The more sinister thing, though, is that when it’s been implemented in practice, as it was in the UK prior to 2012, the rule isn’t as simple as simply preventing immigrants from applying for certain funds once they arrived. Applicants were, in fact, asked to prove in advance that they would not make recourse to public funds. This is actually a logical consequence of any NRPF system, given the potential costs of emergency support or deportations if people were to turn out not to have the means to avoid recourse to public funds. So how do you prove that you won’t have to rely on public funds? You get asked your income, and based on that, someone makes a decision.
Reread the last sentence of the previous paragraph, and think about it for a moment.
Because yes, that description exactly fits the system we have at the moment. The one that removes people from their loved ones, the one that has left thousands of families split apart. An NRPF system might have lower income thresholds than the current cap, but given that the decision would no longer (even in theory) be based on the single metric of a centrally set income limit, there is a real risk of decisions being more variable and arbitrary from case to case, throwing some families into even more chaos.
NRPF is, in short, an income cap by the back door, capable of doing every bit as much damage to family life, causing every bit as much legal confusion, and hurting people for who they love just the same.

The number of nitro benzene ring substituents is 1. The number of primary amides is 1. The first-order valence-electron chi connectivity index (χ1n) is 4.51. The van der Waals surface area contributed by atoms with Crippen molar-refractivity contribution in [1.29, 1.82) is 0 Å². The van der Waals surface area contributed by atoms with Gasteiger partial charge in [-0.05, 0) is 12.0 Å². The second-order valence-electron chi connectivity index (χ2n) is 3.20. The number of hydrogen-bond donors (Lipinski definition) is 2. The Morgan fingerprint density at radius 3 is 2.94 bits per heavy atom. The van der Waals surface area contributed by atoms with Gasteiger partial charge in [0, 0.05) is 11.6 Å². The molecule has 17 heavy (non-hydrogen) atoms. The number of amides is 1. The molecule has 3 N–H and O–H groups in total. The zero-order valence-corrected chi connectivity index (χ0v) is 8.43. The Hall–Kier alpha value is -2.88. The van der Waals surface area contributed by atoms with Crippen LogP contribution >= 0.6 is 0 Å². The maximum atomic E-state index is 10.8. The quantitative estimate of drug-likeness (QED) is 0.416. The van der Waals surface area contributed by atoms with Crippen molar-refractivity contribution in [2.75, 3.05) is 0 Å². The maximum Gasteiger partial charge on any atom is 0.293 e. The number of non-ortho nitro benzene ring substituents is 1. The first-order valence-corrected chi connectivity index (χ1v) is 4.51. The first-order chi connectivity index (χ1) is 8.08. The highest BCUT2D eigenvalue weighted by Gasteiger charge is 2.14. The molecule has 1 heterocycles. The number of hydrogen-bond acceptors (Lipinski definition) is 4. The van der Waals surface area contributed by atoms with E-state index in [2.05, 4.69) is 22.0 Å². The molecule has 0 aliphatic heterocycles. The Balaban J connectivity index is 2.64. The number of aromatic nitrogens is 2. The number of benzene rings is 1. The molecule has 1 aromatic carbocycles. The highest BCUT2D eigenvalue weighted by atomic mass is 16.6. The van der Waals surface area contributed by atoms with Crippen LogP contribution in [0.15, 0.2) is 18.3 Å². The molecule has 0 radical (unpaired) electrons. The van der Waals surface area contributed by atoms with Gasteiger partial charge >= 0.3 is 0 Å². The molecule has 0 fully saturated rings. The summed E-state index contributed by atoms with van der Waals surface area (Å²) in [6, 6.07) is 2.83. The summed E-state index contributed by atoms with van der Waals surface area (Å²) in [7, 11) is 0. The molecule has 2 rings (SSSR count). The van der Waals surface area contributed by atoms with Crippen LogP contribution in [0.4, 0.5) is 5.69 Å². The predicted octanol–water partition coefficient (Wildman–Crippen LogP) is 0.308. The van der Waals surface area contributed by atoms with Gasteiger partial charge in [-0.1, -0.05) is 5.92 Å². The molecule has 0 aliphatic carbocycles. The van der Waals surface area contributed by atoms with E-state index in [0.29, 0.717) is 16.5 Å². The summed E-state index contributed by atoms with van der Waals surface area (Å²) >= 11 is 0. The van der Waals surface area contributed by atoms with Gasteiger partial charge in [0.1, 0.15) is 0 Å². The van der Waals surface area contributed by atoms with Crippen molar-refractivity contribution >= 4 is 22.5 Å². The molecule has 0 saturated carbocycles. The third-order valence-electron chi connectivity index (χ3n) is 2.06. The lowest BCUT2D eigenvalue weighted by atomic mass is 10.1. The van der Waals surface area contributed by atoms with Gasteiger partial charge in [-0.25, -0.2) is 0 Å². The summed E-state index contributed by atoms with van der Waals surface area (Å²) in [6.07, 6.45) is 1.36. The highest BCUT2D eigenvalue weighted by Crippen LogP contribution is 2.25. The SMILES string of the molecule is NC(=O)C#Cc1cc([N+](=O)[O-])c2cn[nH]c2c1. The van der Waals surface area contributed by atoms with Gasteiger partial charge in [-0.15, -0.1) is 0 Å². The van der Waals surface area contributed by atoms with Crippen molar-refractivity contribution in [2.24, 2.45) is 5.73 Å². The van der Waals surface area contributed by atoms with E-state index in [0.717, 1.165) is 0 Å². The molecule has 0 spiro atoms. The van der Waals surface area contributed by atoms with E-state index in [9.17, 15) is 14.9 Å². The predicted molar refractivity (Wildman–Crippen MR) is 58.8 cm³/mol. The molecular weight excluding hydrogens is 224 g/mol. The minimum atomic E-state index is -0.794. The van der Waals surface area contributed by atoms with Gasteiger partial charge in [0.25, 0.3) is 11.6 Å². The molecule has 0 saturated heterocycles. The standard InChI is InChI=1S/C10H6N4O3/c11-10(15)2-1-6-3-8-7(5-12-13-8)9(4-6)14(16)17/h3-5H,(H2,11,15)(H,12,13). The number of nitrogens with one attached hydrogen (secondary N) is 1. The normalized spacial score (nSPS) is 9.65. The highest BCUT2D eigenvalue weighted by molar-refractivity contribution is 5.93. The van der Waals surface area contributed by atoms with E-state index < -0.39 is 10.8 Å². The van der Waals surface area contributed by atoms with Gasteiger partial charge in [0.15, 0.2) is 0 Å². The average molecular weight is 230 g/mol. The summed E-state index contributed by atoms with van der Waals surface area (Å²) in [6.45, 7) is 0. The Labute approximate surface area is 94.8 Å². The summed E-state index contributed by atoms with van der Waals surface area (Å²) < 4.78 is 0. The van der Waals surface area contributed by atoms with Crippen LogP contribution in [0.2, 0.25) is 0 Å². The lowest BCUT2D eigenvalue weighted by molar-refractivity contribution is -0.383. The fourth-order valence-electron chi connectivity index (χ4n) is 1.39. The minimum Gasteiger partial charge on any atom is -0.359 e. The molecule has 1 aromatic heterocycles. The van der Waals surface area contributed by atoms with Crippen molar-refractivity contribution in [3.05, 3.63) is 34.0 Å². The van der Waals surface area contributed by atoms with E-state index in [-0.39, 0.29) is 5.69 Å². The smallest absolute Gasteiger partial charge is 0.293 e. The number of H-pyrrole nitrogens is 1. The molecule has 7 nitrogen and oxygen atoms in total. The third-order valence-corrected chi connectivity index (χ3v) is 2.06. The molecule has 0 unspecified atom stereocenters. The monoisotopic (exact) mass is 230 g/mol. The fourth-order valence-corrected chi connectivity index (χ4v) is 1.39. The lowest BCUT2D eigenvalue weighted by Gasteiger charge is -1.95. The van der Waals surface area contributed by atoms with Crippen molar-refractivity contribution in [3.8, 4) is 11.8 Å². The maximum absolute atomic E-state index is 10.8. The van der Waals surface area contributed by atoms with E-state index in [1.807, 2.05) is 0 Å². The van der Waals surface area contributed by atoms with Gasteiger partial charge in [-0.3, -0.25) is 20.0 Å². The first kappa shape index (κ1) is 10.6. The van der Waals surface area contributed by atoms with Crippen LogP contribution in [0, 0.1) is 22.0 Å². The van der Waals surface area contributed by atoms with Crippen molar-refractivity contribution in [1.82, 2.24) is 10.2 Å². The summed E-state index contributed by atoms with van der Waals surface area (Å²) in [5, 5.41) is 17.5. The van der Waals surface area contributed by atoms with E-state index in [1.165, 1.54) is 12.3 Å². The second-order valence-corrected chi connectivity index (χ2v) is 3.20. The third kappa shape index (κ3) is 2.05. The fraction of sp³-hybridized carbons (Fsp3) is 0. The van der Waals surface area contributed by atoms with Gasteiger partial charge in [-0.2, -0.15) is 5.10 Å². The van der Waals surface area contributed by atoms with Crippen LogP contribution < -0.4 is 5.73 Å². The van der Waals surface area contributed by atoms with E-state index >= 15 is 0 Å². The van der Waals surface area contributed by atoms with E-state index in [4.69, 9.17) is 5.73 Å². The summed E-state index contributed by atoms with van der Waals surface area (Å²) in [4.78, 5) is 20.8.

Liberal Democrats have led the way in the past decade on moving towards a world where your gender shouldn’t affect who you get to fall in love with; it’s time we stood up and said, clearly and without exception, that nor should you be banned from living with the person you fell in love with because someone decided you were too poor. That rule, in whatever form it takes, is inhumane and illiberal. I will not vote for an immigration paper that contains it, and I think it would be a dangerous and politically incoherent strategy for the Lib Dems to follow Labour in adopting a policy that the paper itself admits was “already damaging to family life” (Page 18) when it was in force prior to 2012.
It’s time to make both income caps and NRPF a thing of the past – I hope conference has the courage to stand beside the many families who have been hurt by these policies up and down the UK, and commit our party to fighting to do end this system of injustice.